(Reuters) – The Dow Jones Industrials shed 1,000 points on Monday and the S&P 500 was set for its worst day in two years as a surge in coronavirus cases outside China clouded global growth outlook.
Several countries including Iran, Italy and South Korea reported a rise in virus cases over the weekend, fanning fears of a pandemic that prompted a rush to safe-haven assets such as gold and U.S. Treasuries.
An yield curve inversion between the 3-month and 10-year U.S. Treasuries deepened in a classic recession sign. Adding to worries, Goldman Sachs slashed its U.S. growth forecast and predicted a more severe impact from the epidemic, CNBC reported. [US/]
The blue-chip Dow has now erased its gains for the year, while the benchmark S&P 500 is about 5% below its all-time high hit last week. The Nasdaq is 6.5% off its record peak.
All of the 11 major S&P sectors were in the red, led by a 4.1% drop in technology stocks.
Apple Inc slid 4.4% as data showed sales of smartphones in China tumbled by more than a third in January.
Wall Street’s main indexes notched record highs last week, partly on optimism that the global economy would be able to snap back after an initial hit, supported by central banks.
“It is not as though the numbers have changed dramatically but what has changed is the geography, which adds a new level of concern,” said Art Hogan, chief market strategist at National Securities in New York.
“What the market is trying to predict here is how large will this get globally, and when will it start to peak.”
China-exposed chipmakers slipped, with the Philadelphia SE Semiconductor index dropping 4.7%, while concerns about growing travel curbs dragged the NYSE Arca Airline Index down 6.2%.
The CBOE Volatility Index, a gauge of investor anxiety, jumped to its highest level since January 2019.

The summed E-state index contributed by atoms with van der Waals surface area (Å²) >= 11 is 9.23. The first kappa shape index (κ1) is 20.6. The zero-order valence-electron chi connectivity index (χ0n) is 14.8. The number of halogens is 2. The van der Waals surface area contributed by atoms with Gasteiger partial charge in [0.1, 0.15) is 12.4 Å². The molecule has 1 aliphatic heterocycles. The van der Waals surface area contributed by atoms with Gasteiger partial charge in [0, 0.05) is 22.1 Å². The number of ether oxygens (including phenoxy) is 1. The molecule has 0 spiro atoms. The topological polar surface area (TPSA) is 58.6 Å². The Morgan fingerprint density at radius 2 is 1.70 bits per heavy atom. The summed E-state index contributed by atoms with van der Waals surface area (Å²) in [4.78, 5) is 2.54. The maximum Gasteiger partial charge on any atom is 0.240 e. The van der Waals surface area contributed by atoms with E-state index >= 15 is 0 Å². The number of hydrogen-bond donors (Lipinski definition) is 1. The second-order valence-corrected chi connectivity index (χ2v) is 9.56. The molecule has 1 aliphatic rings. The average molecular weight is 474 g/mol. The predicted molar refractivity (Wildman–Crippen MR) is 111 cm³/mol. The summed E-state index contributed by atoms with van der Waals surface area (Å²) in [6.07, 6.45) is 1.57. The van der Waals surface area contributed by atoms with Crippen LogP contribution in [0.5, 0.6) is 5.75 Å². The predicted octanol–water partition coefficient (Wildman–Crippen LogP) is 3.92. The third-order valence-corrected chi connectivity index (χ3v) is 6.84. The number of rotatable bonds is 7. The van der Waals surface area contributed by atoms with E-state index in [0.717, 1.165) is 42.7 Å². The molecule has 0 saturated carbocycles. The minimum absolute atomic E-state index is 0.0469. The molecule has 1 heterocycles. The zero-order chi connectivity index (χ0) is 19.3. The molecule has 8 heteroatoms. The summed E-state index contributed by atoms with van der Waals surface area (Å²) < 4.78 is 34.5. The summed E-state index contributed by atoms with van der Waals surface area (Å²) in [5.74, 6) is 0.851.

(GRAPHIC: Coronavirus timeline Image – here)
At 1:06 p.m. ET, the Dow Jones Industrial Average was down 1,027.29 points, or 3.54%, at 27,965.12 and the S&P 500 was down 116.33 points, or 3.49%, at 3,221.42. The Nasdaq Composite was down 377.81 points, or 3.95%, at 9,198.78.
The S&P 500 fell below its 50-day moving average and the Dow slipped below its 100-day moving average, all closely watched indicators of momentum.
Health insurers such as UnitedHealth Group Inc and Cigna Corp dropped nearly 8% as Bernie Sanders, who backs the elimination of private health insurance, strengthened his position for the Democratic presidential nomination with a victory in the Nevada caucuses.
In a rare bright spot, Gilead Sciences Inc, whose antiviral remdesivir has shown promise in monkeys infected by a related coronavirus, rose 2.8%.
Declining issues outnumbered advancers for a 6.76-to-1 ratio on the NYSE and for a 7.63-to-1 ratio on the Nasdaq.
The S&P index recorded seven new 52-week highs and 22 new lows, while the Nasdaq recorded 17 new highs and 140 new lows.
Reporting by Medha Singh in Bengaluru, additional reporting by Stephen Culp; Editing by Saumyadeb Chakrabarty and Arun Koyyur